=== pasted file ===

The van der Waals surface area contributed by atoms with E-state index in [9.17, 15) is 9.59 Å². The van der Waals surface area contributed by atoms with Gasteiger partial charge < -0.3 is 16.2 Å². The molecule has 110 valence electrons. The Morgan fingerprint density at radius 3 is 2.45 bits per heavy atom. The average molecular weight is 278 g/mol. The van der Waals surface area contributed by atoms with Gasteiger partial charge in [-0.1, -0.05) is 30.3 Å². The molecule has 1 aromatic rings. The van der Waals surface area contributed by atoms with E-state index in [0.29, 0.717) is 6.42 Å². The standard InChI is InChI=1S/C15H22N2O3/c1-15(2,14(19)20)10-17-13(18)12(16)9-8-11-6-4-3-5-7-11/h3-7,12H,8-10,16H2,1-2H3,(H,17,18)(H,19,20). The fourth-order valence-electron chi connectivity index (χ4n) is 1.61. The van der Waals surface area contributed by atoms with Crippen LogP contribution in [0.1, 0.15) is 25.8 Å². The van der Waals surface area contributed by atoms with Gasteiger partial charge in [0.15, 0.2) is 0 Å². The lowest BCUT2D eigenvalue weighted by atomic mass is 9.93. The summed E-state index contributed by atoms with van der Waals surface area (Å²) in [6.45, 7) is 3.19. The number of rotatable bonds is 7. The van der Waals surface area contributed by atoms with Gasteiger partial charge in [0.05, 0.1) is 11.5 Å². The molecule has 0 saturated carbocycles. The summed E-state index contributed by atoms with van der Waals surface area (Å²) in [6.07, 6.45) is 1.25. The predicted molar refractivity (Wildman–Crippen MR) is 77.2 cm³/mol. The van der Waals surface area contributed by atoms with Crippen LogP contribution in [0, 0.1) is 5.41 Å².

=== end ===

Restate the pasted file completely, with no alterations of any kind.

The van der Waals surface area contributed by atoms with E-state index in [9.17, 15) is 9.59 Å². The van der Waals surface area contributed by atoms with Gasteiger partial charge < -0.3 is 16.2 Å². The molecule has 110 valence electrons. The Morgan fingerprint density at radius 3 is 2.45 bits per heavy atom. The average molecular weight is 278 g/mol. The van der Waals surface area contributed by atoms with Gasteiger partial charge in [-0.1, -0.05) is 30.3 Å². The molecule has 1 aromatic rings. The van der Waals surface area contributed by atoms with E-state index in [0.29, 0.717) is 6.42 Å². The standard InChI is InChI=1S/C15H22N2O3/c1-15(2,14(19)20)10-17-13(18)12(16)9-8-11-6-4-3-5-7-11/h3-7,12H,8-10,16H2,1-2H3,(H,17,18)(H,19,20). The fourth-order valence-electron chi connectivity index (χ4n) is 1.61. The van der Waals surface area contributed by atoms with Crippen LogP contribution in [0.1, 0.15) is 25.8 Å². The van der Waals surface area contributed by atoms with Gasteiger partial charge in [0.15, 0.2) is 0 Å². The lowest BCUT2D eigenvalue weighted by atomic mass is 9.93. The summed E-state index contributed by atoms with van der Waals surface area (Å²) in [6.45, 7) is 3.19. The number of rotatable bonds is 7. The van der Waals surface area contributed by atoms with Gasteiger partial charge in [0.05, 0.1) is 11.5 Å². The molecule has 0 saturated carbocycles. The summed E-state index contributed by atoms with van der Waals surface area (Å²) in [6.07, 6.45) is 1.25. The predicted molar refractivity (Wildman–Crippen MR) is 77.2 cm³/mol. The van der Waals surface area contributed by atoms with Crippen LogP contribution in [0, 0.1) is 5.41 Å².